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Strengthening Inter-Generational Partnerships:

CSW61 Youth Forum

Written by Lynda Mwakisha

Lynda Mwakisha sharing the Youth demands with CSW head delegates

During the second day of the Youth Forum at CSW61, delegates and leaders from all over the world have once again congregated to discuss women’s economic empowerment in the changing world of work. A myriad of people: Different races and colors, religions and traditions, gender and sexualities and even more importantly, people in different age groups are all assembled at UN HQ- NYC.

In an empowering panel that discussed strengthening inter-generational partnerships, panelists emphasized the power of incorporating the wisdom and experience of older generations with the innovation of the younger ones.

Presently, it is in many situations that the youth perspective is not considered when making decisions regarding equality and the entire social justice agenda. One panelist referred to inter-generational partnership as a “new concept” even though the workforce among other spheres has provided opportunity for more experienced workers to interact with younger ones for a while now.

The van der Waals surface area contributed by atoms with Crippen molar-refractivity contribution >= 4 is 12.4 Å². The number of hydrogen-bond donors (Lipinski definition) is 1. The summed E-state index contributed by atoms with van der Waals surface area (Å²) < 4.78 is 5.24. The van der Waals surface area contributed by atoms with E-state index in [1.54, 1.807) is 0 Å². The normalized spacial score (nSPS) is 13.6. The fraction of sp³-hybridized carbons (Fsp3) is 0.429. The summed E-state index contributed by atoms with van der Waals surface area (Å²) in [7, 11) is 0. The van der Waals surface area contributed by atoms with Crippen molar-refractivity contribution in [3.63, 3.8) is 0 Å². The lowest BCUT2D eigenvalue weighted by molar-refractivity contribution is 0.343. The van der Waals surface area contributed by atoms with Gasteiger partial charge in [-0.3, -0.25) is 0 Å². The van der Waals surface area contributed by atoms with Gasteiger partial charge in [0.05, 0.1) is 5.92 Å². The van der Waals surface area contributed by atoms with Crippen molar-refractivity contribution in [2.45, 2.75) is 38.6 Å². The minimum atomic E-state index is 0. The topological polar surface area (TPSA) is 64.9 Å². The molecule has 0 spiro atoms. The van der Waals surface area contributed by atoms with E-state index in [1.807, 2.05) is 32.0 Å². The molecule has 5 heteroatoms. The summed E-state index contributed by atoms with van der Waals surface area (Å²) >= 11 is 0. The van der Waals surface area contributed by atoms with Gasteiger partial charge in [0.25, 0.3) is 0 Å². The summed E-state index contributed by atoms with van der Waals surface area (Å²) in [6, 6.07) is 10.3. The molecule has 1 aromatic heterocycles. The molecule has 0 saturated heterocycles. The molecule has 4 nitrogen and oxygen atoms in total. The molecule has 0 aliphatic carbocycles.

In Kenya for example, for a long time, youth voices were disregarded as inexperienced, perhaps even childish. Older men ran the Kenyan political arena. They had been in office for years and perhaps had a harder time developing new ideas and innovations for the country.

It was not until the last presidential elections that there was a call for youth voices, and there was special emphasis placed on youth unemployment and the fulfillment of youth needs. President Kenyatta, then in his early fifties ran for office as the young contender. His campaign magnified the importance of youth empowerment. As a result, the youth have had more of a voice not just in politics but in various development sectors especially when compared to previous years.

The panel discussion asserted that inter-generational participation is not about just dialogue. One of the panelists at the Youth Forum Mrs. Nyaradzai Gumbonzvanda stated that it includes “moving from rhetoric and analysis to doing”. There is need for action, and fast. There is need for participation in a practical and comprehensive way across the board.

Panelist Lopa Banjeree also emphasized that inter-generational participation means inclusiveness and sharing power. Our panelists led by example by asking eleven year old Elizabeth to become part of the panel discussing inter-generational participation.

The 2030 Sustainable Development Goals Agenda will not be attained if some groups are left out. SDGs are for everyone, hence, inter-generational leadership, advocacy and interaction is imperative.

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